Volume 32, No 5, May 2022
EISSN: 1748-7838 2018
impact factor 17.848*
(Clarivate Analytics, 2019)
Volume 32 Issue 5, May 2022: 498-500
The P132H mutation in the main protease of Omicron SARS-CoV-2 decreases thermal stability without compromising catalysis or small-molecule drug inhibition
Michael Dominic Sacco1 , Yanmei Hu2 , Maura Verenice Gongora1 , Flora Meilleur3,4 , Michael Trent Kemp1 , Xiujun Zhang1 , Jun Wang2,* , Yu Chen1,*1Department of Molecular Medicine, Morsani College of Medicine, University of South Florida, Tampa, FL, USA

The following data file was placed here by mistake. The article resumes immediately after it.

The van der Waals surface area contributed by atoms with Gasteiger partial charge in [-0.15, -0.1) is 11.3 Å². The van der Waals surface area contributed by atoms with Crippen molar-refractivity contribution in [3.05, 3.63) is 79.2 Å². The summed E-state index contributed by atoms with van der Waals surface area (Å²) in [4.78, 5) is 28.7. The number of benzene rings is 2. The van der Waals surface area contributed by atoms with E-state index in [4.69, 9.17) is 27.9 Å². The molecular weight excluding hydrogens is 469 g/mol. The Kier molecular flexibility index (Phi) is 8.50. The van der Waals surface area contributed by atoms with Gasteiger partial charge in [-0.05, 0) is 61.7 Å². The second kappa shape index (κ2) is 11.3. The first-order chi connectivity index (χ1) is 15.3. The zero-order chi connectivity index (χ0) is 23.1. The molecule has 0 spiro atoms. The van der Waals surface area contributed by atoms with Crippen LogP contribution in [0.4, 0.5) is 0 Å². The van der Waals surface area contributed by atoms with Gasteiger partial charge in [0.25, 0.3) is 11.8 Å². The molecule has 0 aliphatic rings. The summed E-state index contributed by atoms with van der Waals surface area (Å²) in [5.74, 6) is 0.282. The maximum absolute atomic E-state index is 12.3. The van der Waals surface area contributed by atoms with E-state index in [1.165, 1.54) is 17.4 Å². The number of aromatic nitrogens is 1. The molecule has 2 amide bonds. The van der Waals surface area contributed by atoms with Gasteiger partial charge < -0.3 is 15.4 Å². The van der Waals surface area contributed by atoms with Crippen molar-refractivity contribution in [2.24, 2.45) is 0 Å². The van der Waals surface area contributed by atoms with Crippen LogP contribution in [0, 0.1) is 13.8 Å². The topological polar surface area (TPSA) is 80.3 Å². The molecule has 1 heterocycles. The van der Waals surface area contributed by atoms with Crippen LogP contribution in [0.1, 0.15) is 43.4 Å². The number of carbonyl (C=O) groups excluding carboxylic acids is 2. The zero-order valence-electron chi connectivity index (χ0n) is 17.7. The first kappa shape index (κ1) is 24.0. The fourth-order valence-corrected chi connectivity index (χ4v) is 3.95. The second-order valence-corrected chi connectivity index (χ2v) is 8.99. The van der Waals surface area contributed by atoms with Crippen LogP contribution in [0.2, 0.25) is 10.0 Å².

The ongoing SARS-CoV-2 pandemic continues to be a significant threat to global health. First reported in November 2021, the Omicron variant (B.1.1.529) is more transmissible and can evade immunity better than previous SARS-CoV-2 variants, fueling an unprecedented surge in cases. To produce functional proteins from its polyprotein, SARS-CoV-2 relies on the cysteine proteases Nsp3/papain-like protease (PLpro) and Nsp5/main protease (Mpro)/3C-like protease to cleave at three and more than 11 sites, respectively.1 Therefore, Mpro and PLpro inhibitors are considered to be one of the most promising SARS-CoV-2 antivirals. On December 22, 2021, the Food and Drug Administration (FDA) issued an Emergency Use Authorization (EUA) for PAXLOVID, a ritonavir-boosted formulation of nirmatrelvir. Nirmatrelvir is a first-in-class orally bioavailable SARS-CoV-2 Mpro inhibitor.2 Thus, the scientific community must vigilantly monitor potential mechanisms of drug resistance, especially because SARS-CoV-2 is naïve to Mpro inhibitors. Mutations have been well identified in variants to this point.3 Notably, Omicron Mpro (OMpro) harbors a single mutation—P132H. In this study, we characterized the enzymatic activity, drug inhibition, and structure of OMpro while evaluating the past and future implications of Mpro mutations.